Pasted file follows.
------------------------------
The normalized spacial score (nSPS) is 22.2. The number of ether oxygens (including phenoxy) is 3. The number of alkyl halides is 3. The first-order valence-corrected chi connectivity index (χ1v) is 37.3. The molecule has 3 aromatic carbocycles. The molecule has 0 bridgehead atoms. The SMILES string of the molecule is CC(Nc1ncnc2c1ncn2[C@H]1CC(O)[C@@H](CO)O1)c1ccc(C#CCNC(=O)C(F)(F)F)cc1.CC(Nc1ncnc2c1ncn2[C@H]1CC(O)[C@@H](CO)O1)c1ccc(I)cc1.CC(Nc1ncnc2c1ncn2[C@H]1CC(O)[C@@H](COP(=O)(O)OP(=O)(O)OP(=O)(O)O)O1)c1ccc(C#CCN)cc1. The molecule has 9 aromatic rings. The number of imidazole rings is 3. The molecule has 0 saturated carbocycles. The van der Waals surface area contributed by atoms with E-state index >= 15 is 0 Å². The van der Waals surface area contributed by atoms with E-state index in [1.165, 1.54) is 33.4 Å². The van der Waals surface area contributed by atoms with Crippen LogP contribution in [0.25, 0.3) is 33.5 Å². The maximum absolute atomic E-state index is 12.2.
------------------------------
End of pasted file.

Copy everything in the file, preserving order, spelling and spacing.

The normalized spacial score (nSPS) is 22.2. The number of ether oxygens (including phenoxy) is 3. The number of alkyl halides is 3. The first-order valence-corrected chi connectivity index (χ1v) is 37.3. The molecule has 3 aromatic carbocycles. The molecule has 0 bridgehead atoms. The SMILES string of the molecule is CC(Nc1ncnc2c1ncn2[C@H]1CC(O)[C@@H](CO)O1)c1ccc(C#CCNC(=O)C(F)(F)F)cc1.CC(Nc1ncnc2c1ncn2[C@H]1CC(O)[C@@H](CO)O1)c1ccc(I)cc1.CC(Nc1ncnc2c1ncn2[C@H]1CC(O)[C@@H](COP(=O)(O)OP(=O)(O)OP(=O)(O)O)O1)c1ccc(C#CCN)cc1. The molecule has 9 aromatic rings. The number of imidazole rings is 3. The molecule has 0 saturated carbocycles. The van der Waals surface area contributed by atoms with E-state index >= 15 is 0 Å². The van der Waals surface area contributed by atoms with E-state index in [1.165, 1.54) is 33.4 Å². The van der Waals surface area contributed by atoms with Crippen LogP contribution in [0.25, 0.3) is 33.5 Å². The maximum absolute atomic E-state index is 12.2.